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  1. #1

    James Howlett's Avatar
    Member Since
    Apr 06, 2008
    Posts
    7
    operating 2 networks
    hey, would it be possible to make two networks from one, let me clarify here, I am planning on a mac mini in 1-2 weeks (after update*cross fingers*) that will be wired, along with that im getting a time capsule for Time Machine and wireless N.

    The Family Desktop and my moms Laptop (both windows ) only have G cards in them. I am also planning to pickup the Macbook Pro redesign in June which will utilize both wireless N and wireless time machine. Question is I want the N network to have priority and not get bogged down with g interference slowing things down. Could I make a second network come out of the Linksys WRT54G I currently have by plugging an ethernet cable from the Time Capsule ethernet port to the WAN port on the Linksys?

    Would this work in creating two networks run by me without worrying about slowdown when the MBP comes around without paying for another modem and fees for internet?

  2. #2

    Jaygray's Avatar
    Member Since
    Mar 04, 2008
    Posts
    1,115
    Specs:
    Unibody MacBook Pro 2.26, 4gb RAM, 500gb HD
    I have no idea if this is possible, but I am curious, what do you anticipate doing that will be bogged down by a wireless G connection?

    Wireless B runs at 11Mbps.
    Wireless G runs at 55Mbps
    Wireless N runs at 100Mbps.

    However, the average residential high speed internet service runs at 1.5Mbps. Some premium services can get as high as 6Mbps, but even at 6Mbps, you're only using a fraction of the bandwidth available with a wireless G connection.

    I guess I'm just pointing out that wireless G is already probably anywhere between 10x-90x faster than you're internet connection depending on the level of service. So you would need to be doing some pretty intensive networking to bog down a wireless G connection in a residential application.

  3. #3

    bobtomay's Avatar
    Member Since
    Dec 22, 2006
    Location
    Texas, where else?
    Posts
    26,462
    Specs:
    15" MBP '06 2.33 C2D 4GB 10.7; 13" MBA '14 1.8 i7 8GB 10.11; 21" iMac '13 2.9 i5 8GB 10.11; 6S
    Yes, you can create 2 networks like this. Am currently doing this myself.

    Have the cable modem with wireless router A attached to it - located at one side of the house.

    Router A is hard wired to all the desktops and has the network printer attached to it. Have also run a line from this router to the opposite corner of the house which is attached to router B.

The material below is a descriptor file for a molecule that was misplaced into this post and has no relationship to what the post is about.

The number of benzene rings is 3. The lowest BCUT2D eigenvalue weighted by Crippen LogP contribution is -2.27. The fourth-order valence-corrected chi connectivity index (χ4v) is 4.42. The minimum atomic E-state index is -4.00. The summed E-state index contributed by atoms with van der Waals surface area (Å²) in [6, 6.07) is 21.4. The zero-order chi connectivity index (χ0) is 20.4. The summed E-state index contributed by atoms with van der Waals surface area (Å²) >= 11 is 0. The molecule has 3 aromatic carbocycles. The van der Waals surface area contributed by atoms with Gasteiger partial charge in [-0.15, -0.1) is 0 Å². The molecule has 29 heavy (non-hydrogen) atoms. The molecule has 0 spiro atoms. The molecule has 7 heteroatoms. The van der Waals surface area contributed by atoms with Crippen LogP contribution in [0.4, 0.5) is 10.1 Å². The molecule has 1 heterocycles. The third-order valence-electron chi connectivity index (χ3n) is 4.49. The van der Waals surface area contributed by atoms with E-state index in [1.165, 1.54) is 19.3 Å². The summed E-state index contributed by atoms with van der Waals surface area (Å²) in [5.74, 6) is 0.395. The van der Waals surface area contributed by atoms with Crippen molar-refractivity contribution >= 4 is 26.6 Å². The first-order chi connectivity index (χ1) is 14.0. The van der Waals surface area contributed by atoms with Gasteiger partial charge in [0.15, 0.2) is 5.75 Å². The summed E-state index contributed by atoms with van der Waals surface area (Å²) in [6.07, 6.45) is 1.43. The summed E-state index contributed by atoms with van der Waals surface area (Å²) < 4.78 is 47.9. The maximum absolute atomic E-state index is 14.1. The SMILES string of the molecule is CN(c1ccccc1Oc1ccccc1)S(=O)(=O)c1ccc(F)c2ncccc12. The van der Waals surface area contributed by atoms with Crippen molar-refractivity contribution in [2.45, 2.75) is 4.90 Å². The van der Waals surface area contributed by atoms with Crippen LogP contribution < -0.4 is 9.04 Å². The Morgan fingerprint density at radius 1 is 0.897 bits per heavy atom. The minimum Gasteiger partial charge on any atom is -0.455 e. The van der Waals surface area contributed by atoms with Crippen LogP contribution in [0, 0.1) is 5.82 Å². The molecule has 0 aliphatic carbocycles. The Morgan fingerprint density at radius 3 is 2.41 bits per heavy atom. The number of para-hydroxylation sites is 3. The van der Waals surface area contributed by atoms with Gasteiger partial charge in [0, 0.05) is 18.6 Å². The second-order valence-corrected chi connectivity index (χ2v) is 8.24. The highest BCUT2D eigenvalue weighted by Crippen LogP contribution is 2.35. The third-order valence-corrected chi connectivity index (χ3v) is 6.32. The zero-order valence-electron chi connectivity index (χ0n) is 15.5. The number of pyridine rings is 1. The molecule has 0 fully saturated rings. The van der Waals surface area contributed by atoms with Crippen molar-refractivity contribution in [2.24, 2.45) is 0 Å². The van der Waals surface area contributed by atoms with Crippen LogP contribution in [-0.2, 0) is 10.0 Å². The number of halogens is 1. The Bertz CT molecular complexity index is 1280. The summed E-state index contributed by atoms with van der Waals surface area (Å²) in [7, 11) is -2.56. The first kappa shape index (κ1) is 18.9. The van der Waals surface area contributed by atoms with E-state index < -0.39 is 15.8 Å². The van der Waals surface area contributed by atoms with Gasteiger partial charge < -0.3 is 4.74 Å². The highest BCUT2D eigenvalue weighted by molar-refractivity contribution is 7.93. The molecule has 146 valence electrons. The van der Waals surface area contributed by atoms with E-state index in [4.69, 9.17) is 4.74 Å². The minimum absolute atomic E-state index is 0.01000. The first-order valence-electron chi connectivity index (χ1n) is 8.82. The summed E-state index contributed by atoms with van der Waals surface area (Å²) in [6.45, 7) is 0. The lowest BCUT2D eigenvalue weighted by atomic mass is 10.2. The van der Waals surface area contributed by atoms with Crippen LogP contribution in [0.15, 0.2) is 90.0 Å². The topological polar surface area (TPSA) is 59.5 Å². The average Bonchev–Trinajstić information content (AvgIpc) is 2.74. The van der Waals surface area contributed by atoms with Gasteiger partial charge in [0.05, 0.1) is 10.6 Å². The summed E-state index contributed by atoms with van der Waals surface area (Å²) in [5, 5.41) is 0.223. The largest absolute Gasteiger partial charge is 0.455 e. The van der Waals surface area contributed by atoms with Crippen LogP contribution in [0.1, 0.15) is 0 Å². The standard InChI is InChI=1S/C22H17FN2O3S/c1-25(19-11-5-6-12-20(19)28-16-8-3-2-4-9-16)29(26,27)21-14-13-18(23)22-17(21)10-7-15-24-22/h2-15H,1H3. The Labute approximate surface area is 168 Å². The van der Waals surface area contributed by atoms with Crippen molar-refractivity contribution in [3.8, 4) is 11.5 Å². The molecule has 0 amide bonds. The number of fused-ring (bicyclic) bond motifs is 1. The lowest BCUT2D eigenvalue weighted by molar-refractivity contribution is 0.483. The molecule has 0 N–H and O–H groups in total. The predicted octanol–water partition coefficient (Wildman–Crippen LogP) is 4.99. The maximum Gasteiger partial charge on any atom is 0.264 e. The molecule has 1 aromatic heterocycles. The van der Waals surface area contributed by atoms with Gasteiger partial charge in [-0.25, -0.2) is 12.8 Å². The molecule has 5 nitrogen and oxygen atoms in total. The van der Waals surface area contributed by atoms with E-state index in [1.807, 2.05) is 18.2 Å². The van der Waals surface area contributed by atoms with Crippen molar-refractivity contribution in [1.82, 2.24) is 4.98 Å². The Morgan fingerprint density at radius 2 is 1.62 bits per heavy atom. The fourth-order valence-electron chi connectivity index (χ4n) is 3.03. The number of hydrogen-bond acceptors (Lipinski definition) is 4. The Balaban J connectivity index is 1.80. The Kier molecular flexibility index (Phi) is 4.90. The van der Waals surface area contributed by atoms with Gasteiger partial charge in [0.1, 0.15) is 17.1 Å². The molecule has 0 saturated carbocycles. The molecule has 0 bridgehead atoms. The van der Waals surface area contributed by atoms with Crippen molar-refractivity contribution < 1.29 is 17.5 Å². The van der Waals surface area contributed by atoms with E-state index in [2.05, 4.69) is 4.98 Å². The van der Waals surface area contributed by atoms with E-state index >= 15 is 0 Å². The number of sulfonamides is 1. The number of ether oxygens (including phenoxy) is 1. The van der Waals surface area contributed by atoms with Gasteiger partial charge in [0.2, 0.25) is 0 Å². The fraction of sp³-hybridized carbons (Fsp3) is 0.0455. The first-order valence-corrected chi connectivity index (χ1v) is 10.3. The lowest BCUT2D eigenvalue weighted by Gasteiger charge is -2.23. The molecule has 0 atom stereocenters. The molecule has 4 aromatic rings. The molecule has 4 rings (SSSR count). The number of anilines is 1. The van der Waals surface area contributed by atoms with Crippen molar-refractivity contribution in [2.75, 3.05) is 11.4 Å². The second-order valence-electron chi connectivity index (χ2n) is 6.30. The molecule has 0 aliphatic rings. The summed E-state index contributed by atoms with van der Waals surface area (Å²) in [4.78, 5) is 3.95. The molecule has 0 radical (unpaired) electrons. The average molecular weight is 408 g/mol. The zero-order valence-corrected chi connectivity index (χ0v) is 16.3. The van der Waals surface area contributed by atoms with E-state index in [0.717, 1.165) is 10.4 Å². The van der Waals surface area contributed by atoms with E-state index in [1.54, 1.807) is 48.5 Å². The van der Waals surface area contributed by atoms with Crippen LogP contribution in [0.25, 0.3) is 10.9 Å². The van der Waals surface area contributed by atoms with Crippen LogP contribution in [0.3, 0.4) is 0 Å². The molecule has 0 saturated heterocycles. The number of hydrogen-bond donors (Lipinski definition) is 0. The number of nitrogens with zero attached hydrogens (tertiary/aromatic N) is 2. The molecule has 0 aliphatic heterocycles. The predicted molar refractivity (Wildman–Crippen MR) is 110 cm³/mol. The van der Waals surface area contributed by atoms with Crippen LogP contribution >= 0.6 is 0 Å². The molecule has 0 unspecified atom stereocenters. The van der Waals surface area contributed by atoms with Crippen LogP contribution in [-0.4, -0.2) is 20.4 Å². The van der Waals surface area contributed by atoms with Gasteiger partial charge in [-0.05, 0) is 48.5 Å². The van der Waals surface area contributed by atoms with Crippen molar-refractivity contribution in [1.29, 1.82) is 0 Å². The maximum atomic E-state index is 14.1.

Router B is attached to my A/V equipment (for firmware updates) and has an extra cable sitting there for when I want to connect one of the notebooks on that side of the house.

    Both routers are wireless and set up on separate channels. I found some little widget that would show me all the channels being used by my neighbors and have made sure I'm staying clear of them for best reception and non-interference.

    The PS3 uses router A wirelessly. My wife's MB stays on router B wirelessly. I roam all over the house and outside with my MBP. Have both networks set up as my Preferred Networks in System Preferences and this allows me to change to the network that's providing the best service at any location around the house.

    The only issue - the printer. Whichever network you set up the printer to use on a machine is where you'll need to print from without going in and changing the print settings. And yes, you can print while connected to router B even while the printer sits attached to router A.

    A machine connected to router B will be able to administer both routers while a machine connected to router A will have no access to administration of router B.
    I cannot be held responsible for the things that come out of my mouth.
    In the Windows world, most everything folks don't understand is called a virus.

  4. #4

    James Howlett's Avatar
    Member Since
    Apr 06, 2008
    Posts
    7
    Quote Originally Posted by Jaygray View Post
    I have no idea if this is possible, but I am curious, what do you anticipate doing that will be bogged down by a wireless G connection?

    Wireless B runs at 11Mbps.
    Wireless G runs at 55Mbps
    Wireless N runs at 100Mbps.

    However, the average residential high speed internet service runs at 1.5Mbps. Some premium services can get as high as 6Mbps, but even at 6Mbps, you're only using a fraction of the bandwidth available with a wireless G connection.

    I guess I'm just pointing out that wireless G is already probably anywhere between 10x-90x faster than you're internet connection depending on the level of service. So you would need to be doing some pretty intensive networking to bog down a wireless G connection in a residential application.
    i have 10 Mbps internet and I see that speed frequently even higher sometimes. mainly though i think i will be wanting the range that N offers as well as wireless streaming of HD which currently at G slows down on 720p and is unbearable at 1080p.

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